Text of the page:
The stuff that makes it through the packet engine, will then have to go through security mechanisms of a wireless lan. There are lots of mechanisms, but basically, the idea is that the base both the remote control, and the reception unit in the car 'know' a 'password.' They use the password to make the message unreadable. Someone who knows the password can make it readable again. So once you get a packet, wireless LAN hardware will try to make the message readable again, based on the shared secret. If it doesn't work, again, the packet is thrown out. The resistance to interference comes, not from having a really good radio, but from how the signal is structured, to make it nearly impossible for random interference to be understood as real commands from a remote that a device should listen to. The shared secret makes it reasonably hard for your neighbour to change your tv's station.

OK, but what about interference? Early cordless phones would buzz when you used them near appliances. They used a single frequency, like a radio or a television, and if an appliance made noise on the frequency, you would get buzz. After a while higher frequencies, like 900 MHz came along, and they moved to 'digital signals' (which means they make it into packets... but each maker does it their own way.) which made things a little better, but there were still problems with interference and crosstalk. So then 'Digital Spread Spectrum' came out. What's that? Well, it means that instead of using one frequency, the cordless phone and base station listen for other radios on a bunch of frequencies, and avoids interference by using (aka "hopping" to) the ones with the least noise.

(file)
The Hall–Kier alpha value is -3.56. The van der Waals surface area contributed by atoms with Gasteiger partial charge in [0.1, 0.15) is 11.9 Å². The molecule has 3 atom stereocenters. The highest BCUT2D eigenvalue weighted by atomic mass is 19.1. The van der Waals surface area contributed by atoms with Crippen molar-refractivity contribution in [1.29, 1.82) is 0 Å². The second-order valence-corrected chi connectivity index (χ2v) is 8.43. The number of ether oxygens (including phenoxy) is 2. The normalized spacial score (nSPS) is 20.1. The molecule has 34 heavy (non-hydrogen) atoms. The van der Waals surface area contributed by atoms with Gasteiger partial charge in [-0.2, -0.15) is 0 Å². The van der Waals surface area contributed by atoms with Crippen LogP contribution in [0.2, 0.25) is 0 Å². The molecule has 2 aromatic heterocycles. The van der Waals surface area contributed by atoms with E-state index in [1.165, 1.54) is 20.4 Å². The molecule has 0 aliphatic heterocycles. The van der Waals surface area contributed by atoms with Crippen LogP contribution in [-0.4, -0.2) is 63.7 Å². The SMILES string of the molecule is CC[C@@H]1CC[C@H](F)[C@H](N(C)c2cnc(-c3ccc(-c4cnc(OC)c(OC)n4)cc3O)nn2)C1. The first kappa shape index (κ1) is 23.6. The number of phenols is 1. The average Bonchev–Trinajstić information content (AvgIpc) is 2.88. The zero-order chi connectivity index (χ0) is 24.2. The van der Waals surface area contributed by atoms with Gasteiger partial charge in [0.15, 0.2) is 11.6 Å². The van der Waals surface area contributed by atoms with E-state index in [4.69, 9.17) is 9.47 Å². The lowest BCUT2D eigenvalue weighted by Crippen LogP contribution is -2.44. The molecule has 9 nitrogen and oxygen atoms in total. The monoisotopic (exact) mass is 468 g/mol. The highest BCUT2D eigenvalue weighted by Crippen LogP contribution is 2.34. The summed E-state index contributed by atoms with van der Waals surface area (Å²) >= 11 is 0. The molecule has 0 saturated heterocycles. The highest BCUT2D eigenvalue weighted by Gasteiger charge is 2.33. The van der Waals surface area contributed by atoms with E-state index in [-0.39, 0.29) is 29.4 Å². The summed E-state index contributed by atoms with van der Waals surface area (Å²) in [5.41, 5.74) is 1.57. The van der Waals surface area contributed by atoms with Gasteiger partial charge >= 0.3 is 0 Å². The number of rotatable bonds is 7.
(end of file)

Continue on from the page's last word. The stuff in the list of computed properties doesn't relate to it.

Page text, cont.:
So when a military RADAR scans at your car, if the car were using wireless LAN technology, the car starts discarding 99% of the packets coming on the frequency it was using, assumes there are others using it, and the remote and car switch to a less crowded one instead.

A radio that has things like frequency hopping, packets and security is what you need when there are a lot of devices sharing the same radio space, without causing gaps in conversations, or trunks of cars to open at random intervals. Common devices can share less radio space, and we can reclaim the frequencies allocated to other uses. Another benefit of this technology is that wlan radios adjust their power levels to only send at the minimum power required to communicate. Those who worry, rightly or wrongly about long term exposure to radio waves, can take comfort that smart radios will use less power, and the total amount of radio transmissions will be reduced by all devices being able to share a single base station.

Today, the hardware for a wlan interface costs on the order of 20$. This is a lot for some forms of consumer electronics (think DVD remote control), but standardization will also drive down costs, since the market for them will be vast, and no-one will have to develop company specific radio hardware, and all devices will be able to listen and talk to eachother.